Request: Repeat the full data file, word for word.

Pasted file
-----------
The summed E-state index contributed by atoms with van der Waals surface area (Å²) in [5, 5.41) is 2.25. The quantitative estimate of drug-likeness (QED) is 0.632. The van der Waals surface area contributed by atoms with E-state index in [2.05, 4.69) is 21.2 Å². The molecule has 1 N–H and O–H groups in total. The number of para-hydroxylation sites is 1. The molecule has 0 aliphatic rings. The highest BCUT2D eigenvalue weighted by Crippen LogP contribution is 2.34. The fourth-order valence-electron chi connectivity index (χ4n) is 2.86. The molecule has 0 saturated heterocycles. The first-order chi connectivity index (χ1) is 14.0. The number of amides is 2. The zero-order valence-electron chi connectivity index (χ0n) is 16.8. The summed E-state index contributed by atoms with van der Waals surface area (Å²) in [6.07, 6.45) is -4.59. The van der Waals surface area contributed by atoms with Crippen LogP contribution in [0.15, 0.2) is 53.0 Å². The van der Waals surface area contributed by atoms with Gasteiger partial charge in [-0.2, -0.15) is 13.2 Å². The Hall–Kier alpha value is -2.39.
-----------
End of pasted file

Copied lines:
The summed E-state index contributed by atoms with van der Waals surface area (Å²) in [5, 5.41) is 2.25. The quantitative estimate of drug-likeness (QED) is 0.632. The van der Waals surface area contributed by atoms with E-state index in [2.05, 4.69) is 21.2 Å². The molecule has 1 N–H and O–H groups in total. The number of para-hydroxylation sites is 1. The molecule has 0 aliphatic rings. The highest BCUT2D eigenvalue weighted by Crippen LogP contribution is 2.34. The fourth-order valence-electron chi connectivity index (χ4n) is 2.86. The molecule has 0 saturated heterocycles. The first-order chi connectivity index (χ1) is 14.0. The number of amides is 2. The zero-order valence-electron chi connectivity index (χ0n) is 16.8. The summed E-state index contributed by atoms with van der Waals surface area (Å²) in [6.07, 6.45) is -4.59. The van der Waals surface area contributed by atoms with Crippen LogP contribution in [0.15, 0.2) is 53.0 Å². The van der Waals surface area contributed by atoms with Gasteiger partial charge in [-0.2, -0.15) is 13.2 Å². The Hall–Kier alpha value is -2.39.